“The most extensive reason for which the founder of something as dynamic as the internet is ambiguous enough to be attributed to Soulja Boy, is that the internet itself is ambiguous. There is no one internet, nor will there ever be any one holistic ‘internet’ to be addressed entirely as its own entity.”

Born Deandre Cortez Way (the “Draco” moniker being an amalgam of his first and middle names – not a Drake co-sign), Soulja Boy’s affection for rap music mainly developed itself over a decisive period that culminated with him moving from Atlanta, Georgia, to Batesville, Mississippi, at fourteen years of age. It was at this point that Way’s father provided a recording studio for him – a faith move that put hefty sums of money on the idea that he had enough talent to garner a following. He soon began receiving positive feedback for uploads he posted to the website SoundClick. Encouraged by his early support system, he opened accounts on Youtube and MySpace in 2007, recording and uploading primitive, low-budget versions of ‘Crank That’ and its accompanying dance to the platforms. 

‘Crank That’ marked, as it likely did for many, my own personal introduction to Soulja Boy’s music. I was twelve years old when I first heard it. There was a violent hailstorm raging outside of my local Boys & Girls Club – where I had been attending summer camp – and while we were all locked indoors until either the weather cleared up, or our parents came to take us home, several of the counselors agreed to pop a copy of Dance Central into the company Wii system to help us endure the wait. Hearing Crank That for the first time was like being brainwashed into an all-exclusive way of being solely accessible to believers in the swagger it exhibited: it was more of a chant than a complex array of bars, more of a visual experience than an auditory soundscape, more of an open-ended I’m-me-and-you’re-not brag than a direct flex that only went in the direction of the rapper – but it more than anything else, was simple. It was catchy. Just because it seemed as if anyone could, I wanted to be just as swagged out as Soulja Boy when I grew up. I sat wide-eyed, staring at the television screen, slightly older peers routinely reciting the dance moves in my peripheral vision – jump-crossing legs, touching toes behind backs, hopping off of single feet with arms outstretched backwards like collective Supermen. My Dad arrived to take my sister and I home several verses before the game could finish. By midnight that night, I had memorized the entire song.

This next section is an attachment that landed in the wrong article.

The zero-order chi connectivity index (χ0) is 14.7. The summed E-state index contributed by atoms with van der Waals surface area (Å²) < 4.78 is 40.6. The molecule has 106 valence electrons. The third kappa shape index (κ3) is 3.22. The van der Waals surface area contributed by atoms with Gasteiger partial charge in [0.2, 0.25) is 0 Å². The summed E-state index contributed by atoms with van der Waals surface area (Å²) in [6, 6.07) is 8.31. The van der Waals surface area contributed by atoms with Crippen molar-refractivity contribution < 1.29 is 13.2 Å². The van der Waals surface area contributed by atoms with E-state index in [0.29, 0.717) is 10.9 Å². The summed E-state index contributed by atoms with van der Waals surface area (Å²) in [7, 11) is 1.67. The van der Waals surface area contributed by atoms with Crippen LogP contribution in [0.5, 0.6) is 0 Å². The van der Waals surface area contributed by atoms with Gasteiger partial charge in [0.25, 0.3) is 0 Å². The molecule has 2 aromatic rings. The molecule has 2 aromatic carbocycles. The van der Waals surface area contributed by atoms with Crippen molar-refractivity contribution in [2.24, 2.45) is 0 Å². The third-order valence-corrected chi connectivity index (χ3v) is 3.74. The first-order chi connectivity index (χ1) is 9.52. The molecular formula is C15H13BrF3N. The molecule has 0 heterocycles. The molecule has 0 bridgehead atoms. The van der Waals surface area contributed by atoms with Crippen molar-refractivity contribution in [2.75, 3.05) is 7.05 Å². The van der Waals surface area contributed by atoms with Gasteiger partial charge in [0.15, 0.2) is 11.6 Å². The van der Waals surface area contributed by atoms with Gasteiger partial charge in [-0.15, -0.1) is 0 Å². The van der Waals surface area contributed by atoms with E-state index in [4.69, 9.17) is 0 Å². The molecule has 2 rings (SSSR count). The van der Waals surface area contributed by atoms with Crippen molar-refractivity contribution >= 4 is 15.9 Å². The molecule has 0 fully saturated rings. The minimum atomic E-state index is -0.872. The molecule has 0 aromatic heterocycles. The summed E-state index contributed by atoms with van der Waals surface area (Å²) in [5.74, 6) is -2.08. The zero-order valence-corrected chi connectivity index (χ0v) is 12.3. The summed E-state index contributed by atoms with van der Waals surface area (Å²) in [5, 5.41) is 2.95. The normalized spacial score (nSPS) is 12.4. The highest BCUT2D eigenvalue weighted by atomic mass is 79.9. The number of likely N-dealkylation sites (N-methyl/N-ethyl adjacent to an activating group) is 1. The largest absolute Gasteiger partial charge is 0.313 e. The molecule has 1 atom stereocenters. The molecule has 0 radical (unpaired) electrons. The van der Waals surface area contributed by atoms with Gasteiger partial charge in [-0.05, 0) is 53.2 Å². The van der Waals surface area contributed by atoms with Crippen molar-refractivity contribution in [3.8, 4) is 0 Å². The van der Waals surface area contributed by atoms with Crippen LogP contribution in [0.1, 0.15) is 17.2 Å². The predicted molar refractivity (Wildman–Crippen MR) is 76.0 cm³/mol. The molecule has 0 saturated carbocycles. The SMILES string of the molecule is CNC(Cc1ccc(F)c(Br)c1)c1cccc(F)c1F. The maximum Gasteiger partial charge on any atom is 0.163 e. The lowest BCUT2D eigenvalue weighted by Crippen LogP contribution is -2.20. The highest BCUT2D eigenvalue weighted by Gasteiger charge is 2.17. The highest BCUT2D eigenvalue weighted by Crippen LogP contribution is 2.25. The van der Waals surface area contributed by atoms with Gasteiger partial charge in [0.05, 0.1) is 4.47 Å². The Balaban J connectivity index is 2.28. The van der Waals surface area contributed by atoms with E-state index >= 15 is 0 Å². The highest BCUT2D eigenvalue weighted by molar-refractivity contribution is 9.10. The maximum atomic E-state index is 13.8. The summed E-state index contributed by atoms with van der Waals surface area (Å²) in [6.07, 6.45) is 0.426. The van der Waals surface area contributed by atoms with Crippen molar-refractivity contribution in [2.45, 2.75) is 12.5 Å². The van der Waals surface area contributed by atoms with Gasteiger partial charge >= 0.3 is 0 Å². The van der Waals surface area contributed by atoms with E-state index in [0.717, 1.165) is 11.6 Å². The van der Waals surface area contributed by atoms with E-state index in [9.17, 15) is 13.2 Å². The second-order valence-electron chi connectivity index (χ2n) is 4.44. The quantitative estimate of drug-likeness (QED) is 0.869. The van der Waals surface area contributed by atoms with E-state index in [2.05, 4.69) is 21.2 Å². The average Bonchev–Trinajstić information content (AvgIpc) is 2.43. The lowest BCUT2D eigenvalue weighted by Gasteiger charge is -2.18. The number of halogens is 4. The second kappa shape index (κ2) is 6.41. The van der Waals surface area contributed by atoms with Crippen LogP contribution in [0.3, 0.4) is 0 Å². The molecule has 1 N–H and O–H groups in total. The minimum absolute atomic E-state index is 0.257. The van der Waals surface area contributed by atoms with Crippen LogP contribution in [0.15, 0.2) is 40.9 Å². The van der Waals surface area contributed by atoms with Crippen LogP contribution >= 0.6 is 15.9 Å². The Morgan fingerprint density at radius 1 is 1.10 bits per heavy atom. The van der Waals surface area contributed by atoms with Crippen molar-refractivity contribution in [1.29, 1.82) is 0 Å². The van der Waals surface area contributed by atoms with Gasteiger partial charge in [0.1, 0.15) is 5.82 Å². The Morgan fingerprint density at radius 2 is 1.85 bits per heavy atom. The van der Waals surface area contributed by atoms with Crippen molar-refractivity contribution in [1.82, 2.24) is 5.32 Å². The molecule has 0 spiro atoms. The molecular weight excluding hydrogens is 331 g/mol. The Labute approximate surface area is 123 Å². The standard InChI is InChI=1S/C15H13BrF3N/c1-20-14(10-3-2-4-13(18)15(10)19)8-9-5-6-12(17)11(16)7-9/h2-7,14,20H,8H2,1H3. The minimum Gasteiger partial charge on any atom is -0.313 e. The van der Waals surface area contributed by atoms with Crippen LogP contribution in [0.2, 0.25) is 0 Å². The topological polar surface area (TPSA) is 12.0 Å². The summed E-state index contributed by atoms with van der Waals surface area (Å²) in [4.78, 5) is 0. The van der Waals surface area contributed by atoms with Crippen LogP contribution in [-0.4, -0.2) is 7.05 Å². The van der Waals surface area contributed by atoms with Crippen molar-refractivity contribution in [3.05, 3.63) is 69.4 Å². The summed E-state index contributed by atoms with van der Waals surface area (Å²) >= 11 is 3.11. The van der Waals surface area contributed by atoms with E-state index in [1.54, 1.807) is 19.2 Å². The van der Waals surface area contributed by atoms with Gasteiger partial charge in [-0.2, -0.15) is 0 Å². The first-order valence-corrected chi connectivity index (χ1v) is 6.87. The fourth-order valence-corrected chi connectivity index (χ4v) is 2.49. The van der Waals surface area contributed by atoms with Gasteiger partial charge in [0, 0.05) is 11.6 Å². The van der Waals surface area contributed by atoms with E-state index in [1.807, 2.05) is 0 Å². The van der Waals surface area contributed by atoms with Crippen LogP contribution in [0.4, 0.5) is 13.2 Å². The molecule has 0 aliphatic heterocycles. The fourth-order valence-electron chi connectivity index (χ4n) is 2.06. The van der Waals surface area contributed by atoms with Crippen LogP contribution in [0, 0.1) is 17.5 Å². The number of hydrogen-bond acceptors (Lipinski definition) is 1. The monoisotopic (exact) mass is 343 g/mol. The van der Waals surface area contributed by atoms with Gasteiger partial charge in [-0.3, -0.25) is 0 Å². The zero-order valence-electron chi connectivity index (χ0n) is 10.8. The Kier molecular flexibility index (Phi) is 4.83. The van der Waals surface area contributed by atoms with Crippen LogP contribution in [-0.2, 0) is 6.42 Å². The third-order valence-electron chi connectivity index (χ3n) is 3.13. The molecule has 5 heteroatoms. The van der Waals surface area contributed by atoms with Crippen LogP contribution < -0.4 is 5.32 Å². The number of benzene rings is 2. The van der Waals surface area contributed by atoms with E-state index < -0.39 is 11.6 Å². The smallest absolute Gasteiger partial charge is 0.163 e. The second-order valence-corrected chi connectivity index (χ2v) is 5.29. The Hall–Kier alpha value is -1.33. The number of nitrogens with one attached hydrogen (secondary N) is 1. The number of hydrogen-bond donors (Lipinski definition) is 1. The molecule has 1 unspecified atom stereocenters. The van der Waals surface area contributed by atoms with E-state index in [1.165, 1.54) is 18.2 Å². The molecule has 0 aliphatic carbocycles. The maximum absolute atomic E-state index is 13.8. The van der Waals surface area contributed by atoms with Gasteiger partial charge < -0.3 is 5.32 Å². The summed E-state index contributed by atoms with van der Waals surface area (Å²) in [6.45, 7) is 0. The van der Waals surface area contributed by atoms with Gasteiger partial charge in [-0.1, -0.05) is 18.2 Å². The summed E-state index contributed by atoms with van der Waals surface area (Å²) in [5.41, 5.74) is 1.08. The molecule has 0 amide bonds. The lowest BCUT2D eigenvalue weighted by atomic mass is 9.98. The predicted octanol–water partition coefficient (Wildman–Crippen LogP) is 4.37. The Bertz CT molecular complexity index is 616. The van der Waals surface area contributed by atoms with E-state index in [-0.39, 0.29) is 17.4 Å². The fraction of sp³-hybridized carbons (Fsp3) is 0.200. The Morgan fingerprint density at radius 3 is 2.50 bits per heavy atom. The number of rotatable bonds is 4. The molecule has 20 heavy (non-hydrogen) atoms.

Especially after the track was featured in the television series Entourage, a cult-ish youth movement rooted in the same sensation – the sense, especially as stressed in ‘Crank That’s official music video, that Soulja Swag™ was accessible to anyone who wanted in – accompanied it en route to the top of the Billboard ‘Hot 100’. In a turn of events additionally depicted in the music video, hip-hop producer Mr. Collipark (Michael Crooms – Collipark was short for ‘College Park’) would soon take notice of Way’s rapid ascent, going on to sign him to a trajectory-shifting deal with Interscope Records. ‘Crank That’ was nominated for a Grammy for Best Rap Song; it lost to T-Pain and Kanye West’s ‘Good Life.’ (2007) was recorded entirely on FL Studio, and released in the fall of that year. iSouljaboytellem, its 2008 studio follow-up, featured small hits like ‘Turn My Swag On,’ ‘Bird Walk,’ and ‘Kiss Me Thru the Phone.’ Then – after releasing The Deandre Way to less-than-favorable reviews two years later in 2010 – Soulja Boy did not put out any major offering until well into the 2010s. 

But somewhere amidst this teeny tiny short-lived three-ish year stint at the pinnacle of youth culture, yes, Deandre “Soulja Boy” Way did indeed invent the internet. Granted, much like a majority of what has come out of the rapper’s mouth spanning the Breakfast Club interview and the Randy Orton Twitter beef, such a declaration up-front registers as faux-shock value at best, perhaps a PR scheme to promote music that will once again miserably fail to insert him legitimately into the new age rap infrastructure. But if Soulja Boy did not, in fact, invent the internet, who can take the full credit for having done so? Steve Wozniak? Larry Page? Bill Gates? Zip. Zada. Zilch. Deandre “Soulja Boy” Way invented the internet.